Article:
Magazine article The Human Life Review


Magazine article The Human Life Review


Article excerpt


Directed by Stephen Chbosky

Reviewed by Anne Sullivan

"Dear God, let them be nice to him." It seems like such a simple prayer, one that any mother might utter for her child. We hear it quietly whispered by Isabel (played by Julia Roberts) for her nine-year-old son on his first day of fifth grade in the heartwarming yet emotionally powerful film Wonder.

Based on the eponymous book by R.J. Palacio, Wonder tells the story of Auggie Pullman (Jacob Tremblay), who suffers from Treacher Collins Syndrome, a genetic condition that causes severe facial deformities. While the novel doesn't hold back from describing Auggie's horrifying face-underdeveloped cheek bones that can look like melted skin, a small jaw and chin structure that leaves him chewing with his front teeth, and downward-slanting eyes, one of which hangs lower than the other-director Stephen Chbosky softens Auggie's facial condition. Still, it is enough to have an impact without frightening the viewer.

The film, like the book, is narrated by different characters as they describe from their own point of view Auggie's first year at a mainstream school- Beecher Prep-after years of homeschooling. Auggie is petrified, as any kid starting a new school would be. The difference is he is no ordinary kid-and he knows it. Very much aware of his looks, he wishes he could "walk down the street without people seeing me and then doing that look-away thing." Auggie cautiously starts making his way, dealing with his classmates' stolen glances at his extraordinary face, their open taunts suggesting that touching him may "give you the plague," and the school bullies who hide their fear of opening their hearts to Auggie by intimidating or turning others against him. The viewer aches, alternately rooting for Auggie while wanting to warn him not to risk his heart. And when he finally makes a friend in classmate Jack Will (Noah Jupe), it is all we can do not to openly weep and cheer.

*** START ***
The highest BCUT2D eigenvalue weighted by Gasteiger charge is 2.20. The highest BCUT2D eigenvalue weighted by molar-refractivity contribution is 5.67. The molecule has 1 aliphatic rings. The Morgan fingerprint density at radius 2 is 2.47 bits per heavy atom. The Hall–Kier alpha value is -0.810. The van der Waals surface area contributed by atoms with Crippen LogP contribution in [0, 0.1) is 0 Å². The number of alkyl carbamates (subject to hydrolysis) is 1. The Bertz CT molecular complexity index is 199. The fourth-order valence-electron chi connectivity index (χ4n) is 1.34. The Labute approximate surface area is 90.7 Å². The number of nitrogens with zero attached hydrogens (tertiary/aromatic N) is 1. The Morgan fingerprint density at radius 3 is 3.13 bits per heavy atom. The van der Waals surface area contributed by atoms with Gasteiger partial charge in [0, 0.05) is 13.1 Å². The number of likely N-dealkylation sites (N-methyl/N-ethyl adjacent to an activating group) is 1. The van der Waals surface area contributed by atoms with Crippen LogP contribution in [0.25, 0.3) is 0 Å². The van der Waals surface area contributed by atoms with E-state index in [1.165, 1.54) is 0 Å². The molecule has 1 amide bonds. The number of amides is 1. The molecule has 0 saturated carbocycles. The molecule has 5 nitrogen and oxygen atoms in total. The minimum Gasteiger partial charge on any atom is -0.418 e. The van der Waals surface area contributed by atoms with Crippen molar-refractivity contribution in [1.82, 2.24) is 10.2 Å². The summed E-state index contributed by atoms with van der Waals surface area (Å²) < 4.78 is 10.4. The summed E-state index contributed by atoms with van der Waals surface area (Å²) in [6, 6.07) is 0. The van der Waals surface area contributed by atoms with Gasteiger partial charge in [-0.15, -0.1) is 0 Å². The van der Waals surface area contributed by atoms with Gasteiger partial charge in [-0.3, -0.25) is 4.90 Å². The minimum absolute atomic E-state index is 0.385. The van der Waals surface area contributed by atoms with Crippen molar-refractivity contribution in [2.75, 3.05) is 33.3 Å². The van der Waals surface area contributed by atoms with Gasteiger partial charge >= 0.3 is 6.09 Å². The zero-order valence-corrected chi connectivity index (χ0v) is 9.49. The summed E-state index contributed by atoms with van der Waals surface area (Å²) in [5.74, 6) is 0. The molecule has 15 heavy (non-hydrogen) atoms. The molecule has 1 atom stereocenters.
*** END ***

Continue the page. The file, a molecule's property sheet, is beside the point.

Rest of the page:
However, the normalcy of Auggie's relationship with Jack leads to a betrayal so real and familiar that anyone who has ever been in middle school will feel as if the wind has been knocked out of him. Part of the beauty of this story is that Auggie deals with the same difficulties many other children his age face. Even without being in Auggie's shoes, we can identify with his feeling of isolation and his longing to be accepted. Slowly, we see Auggie for what he is: a normal child wanting to make connections with his contemporaries. We understand how difficult it is for Auggie at a time in childhood when kids are simultaneously trying to fit in and stand out. The difference is that his situation is layered with a facial deformity that prevents him from getting that first chance most kids are afforded by their peers. Yet what draws the viewer in is the strength and determination with which Auggie perseveres. Despite-or maybe because of- his face, Auggie makes a difference at Beecher Prep, not only to his few friends but to his class and his school. When the people around him take a chance and look beyond his face, the impact it has is like the millions of ripples after a small pebble is dropped in a lake.

This is not the kind of story where the kid goes it alone, though. Auggie is surrounded by adults who care about him: his mother Isabel; his father Nate (Owen Wilson), and school principal, Mr. Tushman (Mandy Patinkin). Auggie's highschool-aged sister Via (Izabela Vidovic) is also supportive and loving, even as she struggles to find her own way in the shadow of Auggie's difficulties. …

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